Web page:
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GUEST COLUMN: Like a fetter

Deck Cheatham

Deck Cheatham has been a golf professional for more than 40 years. He lives with his family in Dalton.

The image holds firm in my heart. When a deep breath in my schedule allows me indulgence, my mind takes me to a simpler, more innocent day.

This image involves me, as a child, imagining living in first-century Judea, sitting and listening at Jesus’ feet as he speaks. I can hear his voice intoning gentleness and assurance. It’s the image of an uninterrupted faith. It captures me, but not for long enough. The phone rings, the world enters and I snap into the present. I exhale the years and lock my image inside. Time and responsibility demand my attention again.

My childhood was joyfully absent time and focus. Responsibility entailed taking out the trash and making up the bed along with Mom’s repeated reminders. The only constraints I remember were directives not to sit too close to the 3-channel TV and getting off the phone before the 3-minute “hourglass” was finished.

Childhood gives way to dreams and golf intervened at some point. When Lee Clark invited me to play, I was hooked. The game consumed me as time and focus became my companions. I knew after I struck the first pure golf shot, golf would be my life. I wanted to play golf more than anything else. So, I did. All else faded to dormancy, including the image I held so firm.

Everything slows in dormancy. As winter approaches, a plant’s photosynthesis and respiration rest, tired from a vigorous season. But more, the plant is preparing for a determined winter. Growth stops.

Plants are God’s creation, too, and if all is well, the plant has stored enough food to endure winter’s heavy hand. Humans and plants abide the same wintry indifference. My image would suffer from my own.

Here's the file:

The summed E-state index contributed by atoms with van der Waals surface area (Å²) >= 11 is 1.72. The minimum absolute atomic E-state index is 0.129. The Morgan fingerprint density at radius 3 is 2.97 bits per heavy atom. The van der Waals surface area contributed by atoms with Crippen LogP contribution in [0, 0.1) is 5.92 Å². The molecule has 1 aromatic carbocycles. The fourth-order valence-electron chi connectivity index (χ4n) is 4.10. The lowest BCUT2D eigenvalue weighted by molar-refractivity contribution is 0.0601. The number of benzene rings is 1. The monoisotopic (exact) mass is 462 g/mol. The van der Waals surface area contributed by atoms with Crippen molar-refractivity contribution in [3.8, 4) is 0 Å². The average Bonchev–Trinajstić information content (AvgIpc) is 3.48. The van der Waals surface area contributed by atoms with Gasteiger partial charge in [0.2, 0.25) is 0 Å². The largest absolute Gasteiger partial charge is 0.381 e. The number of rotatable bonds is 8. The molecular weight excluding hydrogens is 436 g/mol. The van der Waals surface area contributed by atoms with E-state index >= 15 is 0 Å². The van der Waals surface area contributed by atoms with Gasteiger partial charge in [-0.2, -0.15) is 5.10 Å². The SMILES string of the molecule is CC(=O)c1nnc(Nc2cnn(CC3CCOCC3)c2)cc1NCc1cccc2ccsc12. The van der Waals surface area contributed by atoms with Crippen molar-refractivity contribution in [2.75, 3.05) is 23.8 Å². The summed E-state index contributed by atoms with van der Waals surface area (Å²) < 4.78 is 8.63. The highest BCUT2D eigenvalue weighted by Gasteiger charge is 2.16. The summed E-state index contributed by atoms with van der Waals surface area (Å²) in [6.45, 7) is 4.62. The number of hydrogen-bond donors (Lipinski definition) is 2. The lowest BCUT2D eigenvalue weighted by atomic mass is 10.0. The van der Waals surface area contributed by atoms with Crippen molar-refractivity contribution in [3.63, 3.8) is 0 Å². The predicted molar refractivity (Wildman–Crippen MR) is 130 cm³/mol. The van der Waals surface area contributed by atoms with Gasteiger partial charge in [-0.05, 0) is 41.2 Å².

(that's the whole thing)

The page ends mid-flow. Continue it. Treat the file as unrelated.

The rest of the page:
By our own choosing, and not, winter’s landscape comes. Its hand ushers us through hollows and over downs. Its glacial echo deposits on our psyche the scars from the burdened choices we made while we look back with regret. Only the dormant seeds of our faith wait and survive winter’s retreat.

Winter comes by the clock. And spring does, too. Temperatures warm. The sun rises in the sky and daylight stretches time. Growth begins anew. The dormant plant reaches for the sun, coming to life. Photosynthesis and respiration express themselves again. Flowers blossom. The sentinel tree on the down leafs out. Like a spring plant, blessing reaches toward light. Faith can work the same way.

My faith has survived placing golf first. These days, that Judean image held close reaches for light; and my long-ago innocence, seared by wisdom from life’s scars, finds a foothold in my perspective. Golf seeks dormancy now. Faith blossoms again.

It took years to see golf as a diversion from faith. After all, it’s provided a good life. There are worse pursuits. But wandering is wandering, and sometimes, blessing abides our winter.

“‘O Come, thou fount of every blessing, like a fetter, bind my wandering heart to thee.”

“Those who have ears to hear, let them hear” (Matthew 11:15).

Deck Cheatham has been a golf professional for more than 40 years. He lives with his family in Dalton. Contact him at